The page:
If you’re not including rotation in your shoulder workouts, you’re missing a big piece of the puzzle. Try this shoulder internal rotation exercise.
Looking Beyond Linear Movements
Most folks have a one-track mind it comes to training their shoulders. They focus on linear, pressing and pulling movements with stuff like overhead presses and pull-ups.
These exercises are great, but it’s important not forget about a crucial element in shoulder movement – rotation.
Doing so can result in shoulders that lack range of motion and strength in directions that are key to how we actually use our shoulders functionally – internal and external rotation (IR and ER).
Problems With Poor Shoulder Rotation Mobility
When your shoulder is lacking in rotation mobility, a number of issues can occur.
The most common problem is probably impingement.
If your shoulder rotators aren’t correctly firing when you lift your arm overhead to do a press or to serve the ball in tennis, your humerus, or upper arm bone, might move improperly and pinch other structures in the area. This pinching or impingement can cause a pretty gnarly pain and a real disruption to how you like to move and stay active.
The muscles of your rotator cuff can also be prone to developing painful tendonitis or tendinosis when you’re lacking mobility or dependent on faulty movement patterns.
These muscles also fire to help hold the head of your humerus in place in your shoulder socket. If they aren’t firing correctly or your rotational range of motion is limited and you’re forcing through repetitive motions like say, throwing a baseball, it could contribute to a more major shoulder issue like a labral tear.
To address these common internal and external rotation deficiencies, we are going to use a dissociation technique.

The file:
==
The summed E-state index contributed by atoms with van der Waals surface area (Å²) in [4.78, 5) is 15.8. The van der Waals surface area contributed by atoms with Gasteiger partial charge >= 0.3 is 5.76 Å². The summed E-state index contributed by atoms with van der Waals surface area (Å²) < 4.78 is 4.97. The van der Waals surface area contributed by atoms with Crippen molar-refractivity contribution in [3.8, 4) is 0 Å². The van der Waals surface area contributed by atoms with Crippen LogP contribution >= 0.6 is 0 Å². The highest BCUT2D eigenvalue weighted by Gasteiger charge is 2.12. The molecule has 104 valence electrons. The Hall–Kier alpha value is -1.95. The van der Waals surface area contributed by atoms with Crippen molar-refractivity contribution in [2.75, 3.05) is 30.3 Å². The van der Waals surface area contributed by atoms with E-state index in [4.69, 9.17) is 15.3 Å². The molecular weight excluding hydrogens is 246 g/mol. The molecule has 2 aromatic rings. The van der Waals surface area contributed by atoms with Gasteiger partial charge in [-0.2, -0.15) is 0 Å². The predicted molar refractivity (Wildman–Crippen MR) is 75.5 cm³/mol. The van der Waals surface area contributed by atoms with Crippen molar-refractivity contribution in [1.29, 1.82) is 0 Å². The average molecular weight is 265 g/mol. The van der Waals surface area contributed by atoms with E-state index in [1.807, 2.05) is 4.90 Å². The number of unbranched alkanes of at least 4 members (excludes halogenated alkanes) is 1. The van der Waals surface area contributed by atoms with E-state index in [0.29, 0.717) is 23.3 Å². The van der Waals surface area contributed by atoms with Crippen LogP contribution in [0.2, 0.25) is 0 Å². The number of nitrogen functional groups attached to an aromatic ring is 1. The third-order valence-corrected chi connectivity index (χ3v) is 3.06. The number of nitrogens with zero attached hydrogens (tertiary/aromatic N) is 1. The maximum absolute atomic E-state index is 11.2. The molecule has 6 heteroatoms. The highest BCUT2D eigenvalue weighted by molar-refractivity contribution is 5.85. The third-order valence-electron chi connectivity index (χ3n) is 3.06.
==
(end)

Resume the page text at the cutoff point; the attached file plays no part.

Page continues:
This type of technique works to break apart two commonly associated movement patterns. By dissociating the motions, these techniques can help you build better neuromuscular control over your movement at that joint.
With the dissociation exercise I’ll teach you today, we’ll be tackling how your glenohumeral joint and your scapula move together.
The head of your humerus sits in a shallow socket called the glenoid fossa on the lateral edge of your shoulder blade, or scapula. Movement of one of those bones is therefore strongly connected with movement of the other.
For example, just lifting your arm overhead involves not only upward movement of the humerus, but also external rotation of the humerus and upward rotation of the scap over your rib cage. 
Typically, when you move your shoulder into external rotation, or rotate your arm away from your body, your scapula retract, or pull toward each other on your back. And, when you internally rotate your shoulder, or rotate your arm in toward your body, your scapula tend to protract, or move away from each other.
We’re going to work on your shoulder control by dissociating this pattern and pairing the opposite movements.
This style of exercise will also improve the activation of muscles that help you enter a range of motion and get deeper into it – so you’ll build strength and muscle extensibility, too.